The Lemon Well at Avery Hill

Lemonwell Drive is named after the ‘Lemon Well’ which was a bricked well beside the road from Avery Hill to Eltham. At one time it had a reputation for its medicinal properties and was used for ‘affectations of the eye’. The spring which supplied the well was in the grounds of Lemon Well House, occupied by Major Sir Harry North, son of Col John Thomas North of Avery Hill.

Born in Leeds in 1866 and educated at Cambridge, Harry served in the Royal Munster Fusiliers. He was knighted in 1905 for his military service. He married Jessie in 1894 and they lived at Lemon Well with their three children, a butler, cook/housekeeper, housemaid, kitchen maid, nurse and ladies’ maid.

The house was sold after his death in 1920 and divided into three units. But in 1961 it was demolished and twenty-four flats were constructed in its place.

This part of Bexley Road, between Avery Hill and Eltham, still has a rural feel to it.

Col North: mechanic to millionaire

Avery Hill Mansion and the Winter Garden were created by Col John Thomas North ‘Nitrate King’ in 1890. But he didn’t get long to enjoy his house, as he died suddenly in 1896. In his obituary he was described as “a solid, sturdy Yorkshireman, shrewd, honest”.

John Thomas North was born in Leeds in 1842 and was apprenticed to a machine manufacturer. He was sent to South America to superintend machinery there. While there he found vast deposits of nitrate of soda and he realised the commercial value of this as fertiliser. This made him very wealthy. On his return to London he became a familiar face in the City, built himself an extravagant house at Avery Hill and became Honorary Colonel of the Tower Hamlets Volunteer Engineers. He had risen from mechanic to millionaire. But his business empire collapsed, and after he died his widow sold Avery Hill.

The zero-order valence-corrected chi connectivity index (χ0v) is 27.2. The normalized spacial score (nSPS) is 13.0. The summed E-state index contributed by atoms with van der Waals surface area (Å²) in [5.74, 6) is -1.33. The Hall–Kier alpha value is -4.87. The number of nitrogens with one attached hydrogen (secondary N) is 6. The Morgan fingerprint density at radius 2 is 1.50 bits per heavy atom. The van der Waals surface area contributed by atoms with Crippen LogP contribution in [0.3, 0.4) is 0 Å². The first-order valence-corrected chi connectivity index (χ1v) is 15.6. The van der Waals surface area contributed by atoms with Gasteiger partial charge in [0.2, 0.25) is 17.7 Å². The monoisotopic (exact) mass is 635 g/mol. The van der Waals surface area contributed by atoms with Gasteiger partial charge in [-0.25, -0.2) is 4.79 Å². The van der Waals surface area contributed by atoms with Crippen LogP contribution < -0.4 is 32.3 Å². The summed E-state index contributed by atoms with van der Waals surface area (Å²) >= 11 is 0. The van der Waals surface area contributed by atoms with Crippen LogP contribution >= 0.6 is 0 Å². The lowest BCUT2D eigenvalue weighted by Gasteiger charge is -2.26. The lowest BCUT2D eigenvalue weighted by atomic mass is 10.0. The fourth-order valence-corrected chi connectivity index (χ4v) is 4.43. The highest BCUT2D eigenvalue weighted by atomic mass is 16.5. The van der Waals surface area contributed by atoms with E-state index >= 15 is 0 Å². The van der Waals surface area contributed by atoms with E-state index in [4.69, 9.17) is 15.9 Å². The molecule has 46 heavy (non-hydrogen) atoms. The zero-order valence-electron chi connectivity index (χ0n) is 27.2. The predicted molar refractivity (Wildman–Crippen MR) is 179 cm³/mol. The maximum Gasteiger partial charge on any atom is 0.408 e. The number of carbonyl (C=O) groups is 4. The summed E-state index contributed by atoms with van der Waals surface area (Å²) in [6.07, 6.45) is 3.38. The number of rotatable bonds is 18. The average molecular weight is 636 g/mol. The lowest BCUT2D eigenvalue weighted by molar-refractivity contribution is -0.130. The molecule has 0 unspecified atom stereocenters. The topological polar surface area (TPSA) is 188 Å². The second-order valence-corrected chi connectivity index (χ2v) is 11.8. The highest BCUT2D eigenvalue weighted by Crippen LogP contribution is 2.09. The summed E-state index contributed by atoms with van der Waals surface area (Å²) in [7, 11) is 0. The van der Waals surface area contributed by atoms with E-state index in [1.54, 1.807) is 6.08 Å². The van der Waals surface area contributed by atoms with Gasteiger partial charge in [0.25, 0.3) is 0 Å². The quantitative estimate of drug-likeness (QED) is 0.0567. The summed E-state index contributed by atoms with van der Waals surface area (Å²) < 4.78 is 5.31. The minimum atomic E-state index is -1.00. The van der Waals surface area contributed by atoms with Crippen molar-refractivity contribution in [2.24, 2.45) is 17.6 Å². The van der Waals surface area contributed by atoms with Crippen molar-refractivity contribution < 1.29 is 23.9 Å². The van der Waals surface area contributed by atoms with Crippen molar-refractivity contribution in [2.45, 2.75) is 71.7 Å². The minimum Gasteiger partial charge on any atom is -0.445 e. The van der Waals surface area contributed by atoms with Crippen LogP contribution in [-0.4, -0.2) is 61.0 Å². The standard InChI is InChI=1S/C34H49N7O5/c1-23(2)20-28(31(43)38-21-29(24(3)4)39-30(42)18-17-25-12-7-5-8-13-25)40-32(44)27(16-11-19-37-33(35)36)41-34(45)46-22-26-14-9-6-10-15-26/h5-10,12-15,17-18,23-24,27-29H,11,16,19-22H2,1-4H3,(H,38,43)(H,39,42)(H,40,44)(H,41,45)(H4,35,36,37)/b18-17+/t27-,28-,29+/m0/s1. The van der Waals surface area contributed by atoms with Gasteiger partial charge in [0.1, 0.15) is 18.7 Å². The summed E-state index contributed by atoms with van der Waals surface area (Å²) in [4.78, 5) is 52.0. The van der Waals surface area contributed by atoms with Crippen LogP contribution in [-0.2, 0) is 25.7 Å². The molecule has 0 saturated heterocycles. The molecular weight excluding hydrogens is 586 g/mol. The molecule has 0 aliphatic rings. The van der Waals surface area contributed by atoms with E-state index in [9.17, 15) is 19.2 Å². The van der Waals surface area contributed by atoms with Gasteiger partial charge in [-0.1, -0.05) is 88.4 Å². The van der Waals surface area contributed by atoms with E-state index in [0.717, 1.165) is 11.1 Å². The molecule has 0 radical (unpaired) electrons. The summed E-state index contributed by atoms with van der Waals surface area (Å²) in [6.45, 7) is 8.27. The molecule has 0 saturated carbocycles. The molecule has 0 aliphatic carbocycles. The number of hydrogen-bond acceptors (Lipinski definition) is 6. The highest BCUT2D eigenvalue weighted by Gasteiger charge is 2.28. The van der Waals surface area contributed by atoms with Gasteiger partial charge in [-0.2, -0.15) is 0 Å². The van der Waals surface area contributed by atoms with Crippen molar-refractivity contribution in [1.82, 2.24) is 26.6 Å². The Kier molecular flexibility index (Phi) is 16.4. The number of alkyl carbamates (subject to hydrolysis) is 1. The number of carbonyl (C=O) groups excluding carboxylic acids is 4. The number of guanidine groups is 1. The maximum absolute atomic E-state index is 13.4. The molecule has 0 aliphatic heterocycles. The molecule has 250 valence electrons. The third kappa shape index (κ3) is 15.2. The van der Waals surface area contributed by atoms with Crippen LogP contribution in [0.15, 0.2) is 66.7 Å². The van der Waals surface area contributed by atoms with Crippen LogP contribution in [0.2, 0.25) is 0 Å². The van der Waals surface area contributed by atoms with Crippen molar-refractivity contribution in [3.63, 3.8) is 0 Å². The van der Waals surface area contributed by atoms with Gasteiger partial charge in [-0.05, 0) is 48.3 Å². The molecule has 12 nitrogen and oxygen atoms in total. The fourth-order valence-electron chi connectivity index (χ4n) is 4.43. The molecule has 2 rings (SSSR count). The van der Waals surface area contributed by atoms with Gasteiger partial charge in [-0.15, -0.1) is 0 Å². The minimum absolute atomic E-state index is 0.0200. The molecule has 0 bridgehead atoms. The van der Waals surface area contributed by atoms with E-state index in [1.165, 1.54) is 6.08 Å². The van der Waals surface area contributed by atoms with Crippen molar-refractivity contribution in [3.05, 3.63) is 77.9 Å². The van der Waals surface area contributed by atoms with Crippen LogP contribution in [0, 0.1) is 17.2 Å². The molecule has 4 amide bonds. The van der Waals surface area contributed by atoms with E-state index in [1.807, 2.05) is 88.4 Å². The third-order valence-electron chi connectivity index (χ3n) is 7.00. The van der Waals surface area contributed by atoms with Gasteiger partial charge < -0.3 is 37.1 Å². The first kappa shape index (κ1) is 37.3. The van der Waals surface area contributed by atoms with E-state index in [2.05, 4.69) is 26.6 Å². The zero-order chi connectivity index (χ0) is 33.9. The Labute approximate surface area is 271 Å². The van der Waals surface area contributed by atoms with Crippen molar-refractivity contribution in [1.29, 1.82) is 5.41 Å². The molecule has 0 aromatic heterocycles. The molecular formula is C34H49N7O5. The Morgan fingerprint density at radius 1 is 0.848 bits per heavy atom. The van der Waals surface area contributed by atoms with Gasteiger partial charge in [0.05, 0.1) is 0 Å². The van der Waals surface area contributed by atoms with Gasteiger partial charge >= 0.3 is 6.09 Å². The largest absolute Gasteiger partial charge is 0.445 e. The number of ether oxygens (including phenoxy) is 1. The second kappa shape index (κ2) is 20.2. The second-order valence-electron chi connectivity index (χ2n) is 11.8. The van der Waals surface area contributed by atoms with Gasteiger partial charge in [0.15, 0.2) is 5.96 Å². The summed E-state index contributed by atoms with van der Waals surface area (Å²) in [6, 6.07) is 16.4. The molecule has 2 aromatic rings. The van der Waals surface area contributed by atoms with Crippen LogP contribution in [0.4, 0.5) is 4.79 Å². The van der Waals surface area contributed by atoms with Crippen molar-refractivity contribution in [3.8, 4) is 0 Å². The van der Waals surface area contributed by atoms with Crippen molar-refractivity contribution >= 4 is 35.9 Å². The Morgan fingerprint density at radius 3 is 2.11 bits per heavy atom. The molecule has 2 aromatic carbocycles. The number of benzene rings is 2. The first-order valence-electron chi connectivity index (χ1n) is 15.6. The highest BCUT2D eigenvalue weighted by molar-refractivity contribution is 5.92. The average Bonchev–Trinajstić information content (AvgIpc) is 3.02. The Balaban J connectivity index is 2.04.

The Legacy of Slavery

Yesterday I visited the ‘Slavery, culture and collecting’ exhibition at the Museum of London Docklands which investigates the relationship between European culture and transatlantic slavery. It’s an uncomfortable truth that many ‘philanthropists’ commemorated for their associations with charitable causes generated their wealth from slavery.

And Blackfen is directly affected by this. Danson House was the lavish country home of Sir John Boyd who owned sugar plantations on St Kitts. He acquired the freehold of Danson Hill in 1759, had a new Palladian villa built and set about greedily acquiring parcels of land to enlarge his estate to display his wealth and social status – this took the boundary up as far as Westwood Lane and south of Blackfen Road, including the cottage which became the ‘Chapel House’. He travelled abroad, purchasing works of art for his villa. In later life he focused ‘on religious subjects and good deeds and administering local charities’.

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Neill Malcolm inherited the Malcolm family fortune made in Jamaican sugar plantations and through marriage inherited Lamorbey House (now Rose Bruford College) in 1812. He extended Lamorbey’s estate by buying up surrounding parcels of land. The Malcolm family went on to endow the chapel at Holy Trinity, provided land for a new vicarage, supported the church school in Hurst Road, established another school in Burnt Oak Lane and built cottages for workmen. Although the family moved away from the area, it was Lt-Col G. I. Malcolm of Poltalloch, a descendant of the Malcolms of Lamorbey, who laid the foundation stone for the Church of the Good Shepherd in Blackfen Road in 1967.

First Aid Post

In 1939 a First Aid Post was built on the triangular plot of land at the corner of Sherwood Park Avenue. Kent County Council had already planned to erect a Maternity and Welfare Clinic in the Blackfen area and so it was agreed that they could be permitted to use it as a clinic in Peace Time. Not far away a Cleansing Station and Ambulance Station was built at Willersley Park.

There were quite a few public shelters, including trenches underneath the gardens of The Oval for 316 people. I spoke to someone who remembered chasing his friends around the tunnels as a boy, but it seems no-one ever actually used them as a shelter during air raids. Like many shelters dug in the ‘Black Fen’, they frequently flooded!

Danson House in 2016